JUSTICE ARRIVED in the village in the person of a new patwari who henceforth would keep the land records straight, show no favor to high castes and see that untouchables got a square deal -- because, wonder of wonders, he was an untouchable himself.
The previous patwari, transferred to a remote hill district as a punishment for extorting bribes, had paid a last visit to the village to squeeze what he could out of it, but word of his banishment had preceded him. He left empty-handed.
The new patwari, the only untouchable in the whole district to attain this post, didn't stay for the night with one of the richer high castes, as his predecessor had always done. A high caste would never share his dwelling or his meals with an outcast -- which, for once, was just as well, for such hospitality was the beginning of favoritism and corruption.
The patwari, accompanied by seven of the policemen, made straight for the village drummer's hut in the temple square and ascertained that a landlord still had not returned the field he had seized from the drummer, and sent for the offender.
The Brahmins and Rajputs in the square exchanged worried glances. An outcast commanding a high caste? What was the world coming to? But the landlord, who had delayed returning the land in the hope that the previous patwari would protect him, refused to be intimidated.
Of course he would surrender the land -- if the court examined his claim to it and rejected it. Other high castes offered to give evidence in his favor, and even some of the untouchables told the new patwari that the matter was not as simple as it looked. He wasn't interested. He had his orders -- to bring the landlord to the district center. In handcuffs.
The patwari and the police escort took the prisoner the long way, over the hills, through villages which had not yet heard of his appointment. People stopped and stared. Many had known this captive as a rich farmer, trader, contractor, moneylender -- and now they saw him brought low, for there is nothing more humiliating in these hills than being led in handcuffs. No one would ask, "Was he guilty?" He was marked for life. And the new patwari, too, had made his mark.
The landlord had friends in the district center, men of his own Rajput caste, who managed to talk to him before he was taken to the official. His outlook was grim -- the story of how he had snatched the land from the drummer had gone round the world.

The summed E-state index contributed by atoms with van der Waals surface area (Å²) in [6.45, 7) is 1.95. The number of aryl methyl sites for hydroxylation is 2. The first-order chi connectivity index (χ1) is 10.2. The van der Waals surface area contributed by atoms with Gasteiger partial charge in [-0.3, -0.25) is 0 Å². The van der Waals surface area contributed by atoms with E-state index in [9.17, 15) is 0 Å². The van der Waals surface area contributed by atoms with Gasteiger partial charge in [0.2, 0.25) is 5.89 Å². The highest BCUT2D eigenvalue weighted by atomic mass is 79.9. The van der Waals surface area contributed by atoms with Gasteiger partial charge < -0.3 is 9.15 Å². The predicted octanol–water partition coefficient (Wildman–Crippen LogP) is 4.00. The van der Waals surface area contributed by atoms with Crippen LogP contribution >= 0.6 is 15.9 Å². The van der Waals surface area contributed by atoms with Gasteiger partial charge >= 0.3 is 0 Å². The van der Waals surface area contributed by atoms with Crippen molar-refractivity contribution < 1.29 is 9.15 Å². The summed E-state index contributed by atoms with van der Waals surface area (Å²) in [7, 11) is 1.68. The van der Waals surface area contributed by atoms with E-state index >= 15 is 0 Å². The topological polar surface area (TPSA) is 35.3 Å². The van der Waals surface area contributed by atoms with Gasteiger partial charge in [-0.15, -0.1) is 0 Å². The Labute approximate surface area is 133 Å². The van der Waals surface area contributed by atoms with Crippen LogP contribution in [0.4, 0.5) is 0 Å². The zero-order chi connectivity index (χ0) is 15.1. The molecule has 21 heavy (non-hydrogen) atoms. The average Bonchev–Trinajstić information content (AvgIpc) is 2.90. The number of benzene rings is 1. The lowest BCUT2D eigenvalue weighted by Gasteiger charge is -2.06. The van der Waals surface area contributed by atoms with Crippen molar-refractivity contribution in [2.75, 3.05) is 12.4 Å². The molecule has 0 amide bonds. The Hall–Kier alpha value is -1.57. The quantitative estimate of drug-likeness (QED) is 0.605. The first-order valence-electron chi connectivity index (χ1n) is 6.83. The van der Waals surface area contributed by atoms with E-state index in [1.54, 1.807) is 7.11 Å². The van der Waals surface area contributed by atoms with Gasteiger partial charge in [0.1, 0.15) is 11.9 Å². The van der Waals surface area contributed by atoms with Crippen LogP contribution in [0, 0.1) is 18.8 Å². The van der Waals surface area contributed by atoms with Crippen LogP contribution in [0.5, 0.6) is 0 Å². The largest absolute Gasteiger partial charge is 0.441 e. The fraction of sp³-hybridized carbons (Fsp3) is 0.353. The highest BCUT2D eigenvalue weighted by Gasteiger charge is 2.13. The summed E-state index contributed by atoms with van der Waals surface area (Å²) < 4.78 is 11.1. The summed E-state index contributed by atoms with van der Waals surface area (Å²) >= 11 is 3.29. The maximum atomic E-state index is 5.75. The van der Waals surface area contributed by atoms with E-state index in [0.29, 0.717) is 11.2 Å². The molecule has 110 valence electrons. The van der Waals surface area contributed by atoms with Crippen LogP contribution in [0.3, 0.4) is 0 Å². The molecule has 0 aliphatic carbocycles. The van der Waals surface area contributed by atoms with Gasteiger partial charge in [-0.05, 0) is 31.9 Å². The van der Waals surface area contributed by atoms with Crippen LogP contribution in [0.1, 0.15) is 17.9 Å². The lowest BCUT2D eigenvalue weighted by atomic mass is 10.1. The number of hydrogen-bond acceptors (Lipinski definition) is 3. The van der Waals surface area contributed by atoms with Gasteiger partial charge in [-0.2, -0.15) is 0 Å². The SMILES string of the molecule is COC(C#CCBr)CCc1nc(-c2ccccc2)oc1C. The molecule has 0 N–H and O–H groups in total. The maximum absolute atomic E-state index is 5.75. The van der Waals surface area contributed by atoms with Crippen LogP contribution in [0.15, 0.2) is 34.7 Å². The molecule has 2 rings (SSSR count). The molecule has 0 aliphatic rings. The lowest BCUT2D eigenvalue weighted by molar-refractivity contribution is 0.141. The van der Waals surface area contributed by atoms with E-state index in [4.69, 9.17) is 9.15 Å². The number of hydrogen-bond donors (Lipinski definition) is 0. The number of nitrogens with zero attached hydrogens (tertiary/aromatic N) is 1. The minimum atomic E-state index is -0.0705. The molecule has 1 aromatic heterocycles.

They blamed it all on the writer who was staying in the village -- he had published it in foreign newspapers and had, of course, given only the drummer's side. The high official in the city got hold of the article, had told the junior official in the district center that it reflected on the administration of the whole area. It gave India a bad name abroad. The landlord's friends said that the junior official sympathized with him, but wouldn't be able to help -- "orders from above," they said.
The junior official listened patiently as the landlord gave his side of the story. The land had been given to him many years ago, in the mid-'60s, by a man who left the village owing him some money. In the mid-'70s, the government allotted the field to the drummer under a program designed to help serfs lately freed from bondage. The government must have assumed that the land had been abandoned, but the landlord had satisfied the patwari that he had a valid claim to it.
Still, he wasn't going to stand on his rights, he told the official -- of course he would give it to the drummer, since that was what the government wanted.
He had been brought to the district center not because of the land, the official said, but because he had manhandled the drummer, and had threatened to beat him again. He would be sent to jail in the city -- "to avert a disturbance of the peace."
It was a week before he was released from the cell which he shared in the city with nearly 50 others, thieves, robbers, murderers. The judge said there was no case to answer. The sympathy which villagers offered him on return didn't wipe out his humiliation.
He had suffered a great injustice, he told me, sadly, without bitterness. But other high castes now answered my questions less readily, and some were avoiding me. The drummer took me to the new field, fingered the stalks of rice caressingly, spoke of the offering he would make to the gods after the harvest.